News / Asia

Reported US Surveillance of Pakistan’s Nuclear Program Raises Questions

Reported US Surveillance of Pakistan’s Nuclear Program Raises Questionsi
X
September 10, 2013 9:36 PM
A recent Washington Post article reporting that the United States has stepped up surveillance of Pakistan's nuclear program has once again raised questions about the bilateral relationship between Washington and Islambad. As VOA's Kokab Farshori reports, the reported surveillance has focused new attention on the issue of mutual trust in the U.S.-Pakistan relationship.
Kokab Farshori
— A recent Washington Post article reporting that the United States has stepped up surveillance of Pakistan's nuclear program has once again raised questions about the bilateral relationship between Washington and Islambad.  The reported surveillance has focused new attention on the issue of mutual trust in the U.S.-Pakistan relationship.
 
Pakistan has always maintained its nuclear arms are totally secure and has rejected any suggestion they could fall into the wrong hands.  

But the recent Post article based on what it said are classified documents reported that Washington has increased surveillance of Pakistan’s nuclear arms.  

Does this reflect U.S. distrust of Pakistan?  

"The United States helps Pakistan to establish frames of reference and abilities to safeguard material, but then, at the same time, there is not the same kind of transparency to allow the United States to go in and verify those activities," said Thomas Lynch, a Distinguished Research Fellow at the National Defense University in Washington D.C.   So, the United States, being a large country, doing the same things that it does with other countries with nuclear programs, expends capital and expends energy to determine if the assistance is having the desired effect."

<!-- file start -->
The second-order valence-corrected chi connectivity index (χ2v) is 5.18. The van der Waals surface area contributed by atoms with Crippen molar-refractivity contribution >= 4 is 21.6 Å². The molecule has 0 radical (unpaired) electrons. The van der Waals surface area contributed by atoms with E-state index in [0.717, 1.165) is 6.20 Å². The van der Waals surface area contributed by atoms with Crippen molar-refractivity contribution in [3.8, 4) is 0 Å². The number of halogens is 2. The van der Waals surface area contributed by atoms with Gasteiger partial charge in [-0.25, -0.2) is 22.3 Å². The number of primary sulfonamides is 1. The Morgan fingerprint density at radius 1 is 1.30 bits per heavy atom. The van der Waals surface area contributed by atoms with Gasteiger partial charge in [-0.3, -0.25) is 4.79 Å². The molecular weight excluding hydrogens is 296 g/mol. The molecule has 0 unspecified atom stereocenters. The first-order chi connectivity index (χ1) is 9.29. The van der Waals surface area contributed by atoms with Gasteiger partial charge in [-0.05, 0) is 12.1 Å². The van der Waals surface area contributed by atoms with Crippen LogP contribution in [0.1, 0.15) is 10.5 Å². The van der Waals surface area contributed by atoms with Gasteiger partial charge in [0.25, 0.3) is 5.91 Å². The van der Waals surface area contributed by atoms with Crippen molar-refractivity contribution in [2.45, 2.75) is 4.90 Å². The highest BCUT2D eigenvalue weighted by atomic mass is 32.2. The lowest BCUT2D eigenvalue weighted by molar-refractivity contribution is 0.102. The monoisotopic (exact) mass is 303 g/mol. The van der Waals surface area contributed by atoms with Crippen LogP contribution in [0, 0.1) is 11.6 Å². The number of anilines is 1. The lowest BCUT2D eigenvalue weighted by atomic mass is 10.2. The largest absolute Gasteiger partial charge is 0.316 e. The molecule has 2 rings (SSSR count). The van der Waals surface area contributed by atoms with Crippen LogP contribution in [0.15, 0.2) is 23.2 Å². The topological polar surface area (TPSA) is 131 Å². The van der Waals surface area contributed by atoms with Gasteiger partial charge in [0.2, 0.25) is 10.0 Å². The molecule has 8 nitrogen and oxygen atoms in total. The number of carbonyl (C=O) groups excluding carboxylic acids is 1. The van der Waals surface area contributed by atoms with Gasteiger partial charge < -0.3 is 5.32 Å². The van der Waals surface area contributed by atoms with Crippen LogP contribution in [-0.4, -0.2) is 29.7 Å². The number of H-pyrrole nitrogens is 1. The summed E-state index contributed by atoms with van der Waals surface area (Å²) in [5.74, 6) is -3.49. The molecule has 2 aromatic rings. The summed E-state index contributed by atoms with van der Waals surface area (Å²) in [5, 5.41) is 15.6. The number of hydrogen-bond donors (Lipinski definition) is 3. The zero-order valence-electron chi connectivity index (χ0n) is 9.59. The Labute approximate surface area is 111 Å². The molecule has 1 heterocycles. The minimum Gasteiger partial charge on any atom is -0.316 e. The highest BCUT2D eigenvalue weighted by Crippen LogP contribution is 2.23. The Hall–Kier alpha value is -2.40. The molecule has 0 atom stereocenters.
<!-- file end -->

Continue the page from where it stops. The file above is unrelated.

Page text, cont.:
But he adds such reports are bound to raise concerns in Islamabad over U.S. intentions towards Pakistan’s nuclear program.

"I think most American policymakers recognize that in Pakistan, this kind of activity gets morphed into a dramatic worry that the United States is spying on Pakistan’s nuclear weapons in order to take them or eliminate them," LYnch said. "That fear is understandable, but it is quite overblown."

After the story appeared in the Post, Pakistan reiterated that the command and control structure of its nuclear program is completely safe. Experts say while there may be some distrust in U.S.-Pakistan relations, the two countries are united by vital common interests.  

"Mutual interests are prevalent throughout the spectrum," said Aqab Malik, who is a Carnegie Fellow at the New America Foundation. "And it’s about balancing those interests with the negative threats that may emanate from each side.  It’s a balancing act.  And overall strategic interest is much greater than the threats against each other."

And Malik is optimistic about the direction of the U.S.-Pakistan relations.

"Pakistan and the United States have established strategic dialogue again.  They reinitiated it," he said.  ?The new government wants to facilitate better relationships with Afghanistan and India, as well as the United States and other countries."  

Analysts stress that eliminating threats from militants and ensuring the safety of U.S. troops as they withdraw from Afghanistan should be the main priority for Washington and Islamabad.

You May Like

China Investigates Former Powerful Security Chief

Former security chief and member of Politburo Standing Committee, Zhou Yongkang, under investigation for suspected 'serious disciplinary violation' More